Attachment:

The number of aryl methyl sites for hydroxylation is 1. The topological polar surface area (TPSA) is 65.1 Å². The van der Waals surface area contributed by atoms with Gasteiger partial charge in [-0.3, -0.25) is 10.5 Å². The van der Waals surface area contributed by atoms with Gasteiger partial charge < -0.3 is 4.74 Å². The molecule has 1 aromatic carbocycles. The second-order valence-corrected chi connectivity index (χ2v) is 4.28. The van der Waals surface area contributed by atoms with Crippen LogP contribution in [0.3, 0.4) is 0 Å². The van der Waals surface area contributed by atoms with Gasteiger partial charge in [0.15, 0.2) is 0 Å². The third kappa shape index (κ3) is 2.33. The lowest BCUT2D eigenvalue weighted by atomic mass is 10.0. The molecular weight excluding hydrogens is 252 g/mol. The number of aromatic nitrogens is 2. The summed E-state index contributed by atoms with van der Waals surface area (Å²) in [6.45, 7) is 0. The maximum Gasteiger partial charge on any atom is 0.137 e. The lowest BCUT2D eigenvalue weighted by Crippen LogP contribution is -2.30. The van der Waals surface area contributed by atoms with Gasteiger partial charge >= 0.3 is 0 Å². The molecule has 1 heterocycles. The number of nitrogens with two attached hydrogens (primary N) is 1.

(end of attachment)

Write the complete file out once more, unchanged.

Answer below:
The number of aryl methyl sites for hydroxylation is 1. The topological polar surface area (TPSA) is 65.1 Å². The van der Waals surface area contributed by atoms with Gasteiger partial charge in [-0.3, -0.25) is 10.5 Å². The van der Waals surface area contributed by atoms with Gasteiger partial charge < -0.3 is 4.74 Å². The molecule has 1 aromatic carbocycles. The second-order valence-corrected chi connectivity index (χ2v) is 4.28. The van der Waals surface area contributed by atoms with Crippen LogP contribution in [0.3, 0.4) is 0 Å². The van der Waals surface area contributed by atoms with Gasteiger partial charge in [0.15, 0.2) is 0 Å². The third kappa shape index (κ3) is 2.33. The lowest BCUT2D eigenvalue weighted by atomic mass is 10.0. The molecular weight excluding hydrogens is 252 g/mol. The number of aromatic nitrogens is 2. The summed E-state index contributed by atoms with van der Waals surface area (Å²) in [6.45, 7) is 0. The maximum Gasteiger partial charge on any atom is 0.137 e. The lowest BCUT2D eigenvalue weighted by Crippen LogP contribution is -2.30. The van der Waals surface area contributed by atoms with Gasteiger partial charge >= 0.3 is 0 Å². The molecule has 1 heterocycles. The number of nitrogens with two attached hydrogens (primary N) is 1.